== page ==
Botanical Bt won’t make a dent in a population of adult insects or a clutch of aphid eggs, for example. And because insect larva tend to eat less in cold weather, a brisk, chilly day isn’t your best option for treating a garden with botanical Bt. But there are plenty of other organic and natural pest control options for those insects.
That window of opportunity also applies to Bt’s active period. Time spent sitting in the sun or water breaks down botanical Bt, so it’s most effective just after it’s applied. New formulations of botanical Bt are made to last longer and protect the bacteria from deactivation, however.
In addition, the very targeted nature that makes botanical Bt so effective against infestations of a particular insect can be a downside as well. If you’re looking for a really well-rounded, general pesticide and you’ve been struggling with a variety of bugs, botanical Bt may not be the way to go. Keep in mind, though, that the selective action of botanical Bt prevents scattershot killing of beneficial insects.
One class of pesticides, called neonicotinoids, has been having a trickle-down effect that the Yale Environment Review says could be connected to the decline in worldwide bee populations. We probably don’t need to stress to you as a gardener how important bees are to the health of food crops for humans. Other pesticides could be killing beetles, which prey on the slugs that can be so detrimental in the garden. The only beneficial insect that botanical Bt harms is the butterfly larva, so gardeners should take special care not to use Bt where butterfly larva feed.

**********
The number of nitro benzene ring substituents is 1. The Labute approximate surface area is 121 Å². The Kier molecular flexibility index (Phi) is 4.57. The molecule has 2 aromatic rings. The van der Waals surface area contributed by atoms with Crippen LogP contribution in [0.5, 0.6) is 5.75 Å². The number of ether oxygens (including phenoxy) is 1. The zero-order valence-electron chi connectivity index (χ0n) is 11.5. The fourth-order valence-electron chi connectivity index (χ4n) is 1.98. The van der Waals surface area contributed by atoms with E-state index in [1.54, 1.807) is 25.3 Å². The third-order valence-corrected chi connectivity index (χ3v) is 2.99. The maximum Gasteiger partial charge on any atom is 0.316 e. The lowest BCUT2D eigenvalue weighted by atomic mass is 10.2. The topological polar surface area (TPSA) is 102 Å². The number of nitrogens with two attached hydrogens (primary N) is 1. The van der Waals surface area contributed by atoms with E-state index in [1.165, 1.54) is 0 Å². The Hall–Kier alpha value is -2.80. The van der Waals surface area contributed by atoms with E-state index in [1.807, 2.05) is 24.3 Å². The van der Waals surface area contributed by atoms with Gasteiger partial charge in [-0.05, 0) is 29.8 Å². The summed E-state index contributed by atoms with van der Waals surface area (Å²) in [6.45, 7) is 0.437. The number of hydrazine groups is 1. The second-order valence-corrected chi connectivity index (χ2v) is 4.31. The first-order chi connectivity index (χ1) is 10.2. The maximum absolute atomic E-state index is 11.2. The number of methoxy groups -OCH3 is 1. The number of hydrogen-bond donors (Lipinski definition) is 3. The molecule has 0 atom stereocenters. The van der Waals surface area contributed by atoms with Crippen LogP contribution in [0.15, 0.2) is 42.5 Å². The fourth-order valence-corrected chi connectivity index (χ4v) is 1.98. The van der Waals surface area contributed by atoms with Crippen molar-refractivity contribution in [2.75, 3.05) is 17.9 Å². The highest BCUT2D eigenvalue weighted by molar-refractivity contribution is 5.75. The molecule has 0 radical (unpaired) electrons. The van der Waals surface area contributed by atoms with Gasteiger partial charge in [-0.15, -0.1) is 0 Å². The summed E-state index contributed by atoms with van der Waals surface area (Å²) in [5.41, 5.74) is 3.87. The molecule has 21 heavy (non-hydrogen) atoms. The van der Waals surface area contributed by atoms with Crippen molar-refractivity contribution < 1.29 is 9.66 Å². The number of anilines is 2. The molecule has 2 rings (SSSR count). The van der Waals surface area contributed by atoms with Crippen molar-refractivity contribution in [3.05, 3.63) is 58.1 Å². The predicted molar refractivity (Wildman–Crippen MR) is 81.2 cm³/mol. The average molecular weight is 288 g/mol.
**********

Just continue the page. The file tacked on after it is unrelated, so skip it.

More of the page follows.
Botanical Bt also isn’t an instant or 100-percent effective control measure. It takes time for Bt to harm bugs once it’s ingested. When larvae eat the Bt, they continue to live for a couple of days before they’re killed by it.
However, Bt-affected larvae do stop eating, which also puts an immediate stop to the damage to your plants. It’s also worth pointing out that not every single larva that munches on botanical Bt will die. Those who do, though, are more likely to die early due to environmental factors or small amounts of other insecticides that might not otherwise do them in.
Some insects are able to bounce back from Bt consumption by developing an immunity. For example, the diamondback moth, which is notorious for dodging gardeners’ attempts at extermination, is reportedly exempt from its dangers. Insects that have developed immunity, researchers say, are able to detoxify the protein quickly enough to avoid ill effects. However, these insects have proven not to reproduce well, limiting the effect this immunity has on the population long-term.
In short, if you’re facing a major influx of a certain type of pest and it’s a type targeted by one of the available strains of botanical Bt, chances are using it can do your garden a world of good.
The best part is how safe botanical Bt is for people, beneficial insects, birds, fish, pets, and other animals. When you choose to protect your garden with botanical Bt, you can rest easy knowing your kids, pets, and crops are safe—and that you’re doing your part to help ensure the health of our planet.